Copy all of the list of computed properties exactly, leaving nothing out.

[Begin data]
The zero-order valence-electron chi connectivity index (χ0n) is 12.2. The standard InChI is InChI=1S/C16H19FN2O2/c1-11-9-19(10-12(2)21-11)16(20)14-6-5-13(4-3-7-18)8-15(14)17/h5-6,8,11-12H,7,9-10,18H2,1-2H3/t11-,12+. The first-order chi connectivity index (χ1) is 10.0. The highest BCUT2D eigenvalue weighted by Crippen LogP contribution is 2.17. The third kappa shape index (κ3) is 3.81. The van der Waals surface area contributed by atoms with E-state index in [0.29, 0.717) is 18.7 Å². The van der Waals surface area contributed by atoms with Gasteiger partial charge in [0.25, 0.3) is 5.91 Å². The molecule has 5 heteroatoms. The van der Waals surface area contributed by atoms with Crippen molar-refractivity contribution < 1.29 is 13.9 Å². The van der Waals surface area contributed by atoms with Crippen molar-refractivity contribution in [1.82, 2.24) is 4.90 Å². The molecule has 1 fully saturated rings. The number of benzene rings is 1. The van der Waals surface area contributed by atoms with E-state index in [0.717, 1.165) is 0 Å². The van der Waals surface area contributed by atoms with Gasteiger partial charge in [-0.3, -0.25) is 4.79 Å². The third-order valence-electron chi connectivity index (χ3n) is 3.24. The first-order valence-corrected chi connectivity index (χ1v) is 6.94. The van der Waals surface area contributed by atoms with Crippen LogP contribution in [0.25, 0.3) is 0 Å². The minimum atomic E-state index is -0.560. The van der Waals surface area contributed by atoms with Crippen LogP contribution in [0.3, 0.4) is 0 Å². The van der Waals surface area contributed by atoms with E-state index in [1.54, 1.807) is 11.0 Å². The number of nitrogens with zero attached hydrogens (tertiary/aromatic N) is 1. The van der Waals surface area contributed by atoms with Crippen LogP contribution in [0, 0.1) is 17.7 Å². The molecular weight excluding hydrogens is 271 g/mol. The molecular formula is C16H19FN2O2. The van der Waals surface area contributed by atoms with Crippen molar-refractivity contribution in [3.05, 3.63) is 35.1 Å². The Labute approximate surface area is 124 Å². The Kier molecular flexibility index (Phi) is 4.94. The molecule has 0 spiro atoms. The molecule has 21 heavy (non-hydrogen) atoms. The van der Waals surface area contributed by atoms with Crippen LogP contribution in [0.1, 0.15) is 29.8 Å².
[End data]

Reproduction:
The zero-order valence-electron chi connectivity index (χ0n) is 12.2. The standard InChI is InChI=1S/C16H19FN2O2/c1-11-9-19(10-12(2)21-11)16(20)14-6-5-13(4-3-7-18)8-15(14)17/h5-6,8,11-12H,7,9-10,18H2,1-2H3/t11-,12+. The first-order chi connectivity index (χ1) is 10.0. The highest BCUT2D eigenvalue weighted by Crippen LogP contribution is 2.17. The third kappa shape index (κ3) is 3.81. The van der Waals surface area contributed by atoms with E-state index in [0.29, 0.717) is 18.7 Å². The van der Waals surface area contributed by atoms with Gasteiger partial charge in [0.25, 0.3) is 5.91 Å². The molecule has 5 heteroatoms. The van der Waals surface area contributed by atoms with Crippen molar-refractivity contribution < 1.29 is 13.9 Å². The van der Waals surface area contributed by atoms with Crippen molar-refractivity contribution in [1.82, 2.24) is 4.90 Å². The molecule has 1 fully saturated rings. The number of benzene rings is 1. The van der Waals surface area contributed by atoms with E-state index in [0.717, 1.165) is 0 Å². The van der Waals surface area contributed by atoms with Gasteiger partial charge in [-0.3, -0.25) is 4.79 Å². The third-order valence-electron chi connectivity index (χ3n) is 3.24. The first-order valence-corrected chi connectivity index (χ1v) is 6.94. The van der Waals surface area contributed by atoms with Crippen LogP contribution in [0.25, 0.3) is 0 Å². The minimum atomic E-state index is -0.560. The van der Waals surface area contributed by atoms with Crippen LogP contribution in [0.3, 0.4) is 0 Å². The van der Waals surface area contributed by atoms with E-state index in [1.54, 1.807) is 11.0 Å². The number of nitrogens with zero attached hydrogens (tertiary/aromatic N) is 1. The van der Waals surface area contributed by atoms with Crippen LogP contribution in [0, 0.1) is 17.7 Å². The molecular weight excluding hydrogens is 271 g/mol. The molecular formula is C16H19FN2O2. The van der Waals surface area contributed by atoms with Crippen molar-refractivity contribution in [3.05, 3.63) is 35.1 Å². The Labute approximate surface area is 124 Å². The Kier molecular flexibility index (Phi) is 4.94. The molecule has 0 spiro atoms. The molecule has 21 heavy (non-hydrogen) atoms. The van der Waals surface area contributed by atoms with Crippen LogP contribution in [0.1, 0.15) is 29.8 Å².